Hookworms

Organism Ancylostoma duodenale and Necator americanus cause the two common hookworm infections of humans.

Clinical features The infective (filariform) larvae directly penetrate the skin and migrate to a blood vessel or lymphatic vessel from where they are carried in the circulation to the lungs. In the lungs, they break out of the alveoli, find their way up the trachea and enter the gastro-intestinal tract. The adult stage is finally reached in the duodenum or jejunum, where the male and female worms mate and produce eggs (Fig. 10.2).

Despite its extensive journey through the human body, like Ascaris, the hookworms are very well adapted to their host and only produce symptoms when heavy infections occur. The passage through the skin can result in a transient urticaria (ground itch), while that through the lungs pneumonitis and haemoptysis. Occasionally, the haemoptysis can be sufficient to suggest a diagnosis of tuberculosis. The main effect results from the adult worms attaching to the intestinal wall where they invaginate a piece of mucosa, extracting blood and nutrients. Anaemia results from frank blood loss and depletion of iron reserves. The degree of anaemia produced depends upon the worm load and one estimate calculates that 60-120 worms (measured by 30 worms excreting 1000 eggs/g faeces) will result in slight anaemia, whereas over 300 worms (10,000 eggs/g faeces) will cause severe anaemia. The newly established worm may produce several bleeding points and if the sexes are unbalanced, the search for a mate can result in increased activity. These effects will naturally be most profound in the growing child and the pregnant woman. It is the combination of malaria, malnutrition and other intercurrent infections, in combination with hookworms, that accentuate the seriousness of this infection.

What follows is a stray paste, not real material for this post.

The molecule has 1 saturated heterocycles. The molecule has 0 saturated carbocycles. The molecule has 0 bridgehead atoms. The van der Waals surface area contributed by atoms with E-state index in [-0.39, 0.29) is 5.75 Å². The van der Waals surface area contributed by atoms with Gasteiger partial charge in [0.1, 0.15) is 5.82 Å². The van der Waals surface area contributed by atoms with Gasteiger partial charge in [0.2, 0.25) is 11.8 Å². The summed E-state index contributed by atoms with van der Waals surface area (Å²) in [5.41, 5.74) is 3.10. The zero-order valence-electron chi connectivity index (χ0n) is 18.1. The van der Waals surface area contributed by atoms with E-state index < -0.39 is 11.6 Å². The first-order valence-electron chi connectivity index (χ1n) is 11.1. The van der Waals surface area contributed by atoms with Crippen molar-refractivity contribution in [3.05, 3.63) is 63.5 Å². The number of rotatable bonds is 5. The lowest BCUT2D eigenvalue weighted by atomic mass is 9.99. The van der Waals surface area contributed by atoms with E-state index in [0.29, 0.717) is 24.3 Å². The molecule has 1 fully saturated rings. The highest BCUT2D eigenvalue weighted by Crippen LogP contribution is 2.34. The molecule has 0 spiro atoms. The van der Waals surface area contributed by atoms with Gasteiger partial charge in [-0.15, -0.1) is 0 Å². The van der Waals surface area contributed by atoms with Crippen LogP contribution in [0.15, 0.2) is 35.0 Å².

Diagnosis Eggs are found in faecal examination. They are oval and have colourless thin walls differentiating them from Ascaris, which has a thick brown exterior (Fig. 9.1). The eggs of the two species are identical and only the adults can be differentiated, mainly from their characteristic mouthparts (Fig. 10.2).

Transmission The eggs are passed in the faeces and hatch within 24-48 h to liberate an intermediate (rhabditiform) larva. After some days, it moults to produce the infective filariform larva. In suitable conditions of moist, warm but shaded soil (30°C for N. americanus and 25°C for A. duodenale), this stage of the larva can live for several months awaiting the opportunity to penetrate through the skin of a new host. (The ingested third stage larvae of Ancylostoma can also produce infection.) The larva commonly penetrates the foot of the unshod person and intense infection can occur where areas of beach or bush are demarcated for defecation purposes. Non-human hookworms can also penetrate the skin and produce cutaneous larva migrans (see Section 17.4).

Necator americanus

Necator americanus

Filariform larva

Fig. 10.2. The hookworm life cycle and identification.

Filariform larva

Fig. 10.2. The hookworm life cycle and identification.

Incubation period 8-10 weeks.

Period of communicability From about 2 months after infection to up to 5 years; generally 1 year.

Occurrence and distribution N. americanus, despite its name, is the more widely distributed, being found extensively throughout the tropical belt and well north of the Tropic of Cancer in America and the Far East. A. duodenale is found in the Far East, the Mediterranean and the Andean part of South America (Fig. 10.3). It has been suggested that N. americanus was carried from Africa to the Americas as a

result of the slave trade. Altogether, some 720 million of the world population have hookworms.

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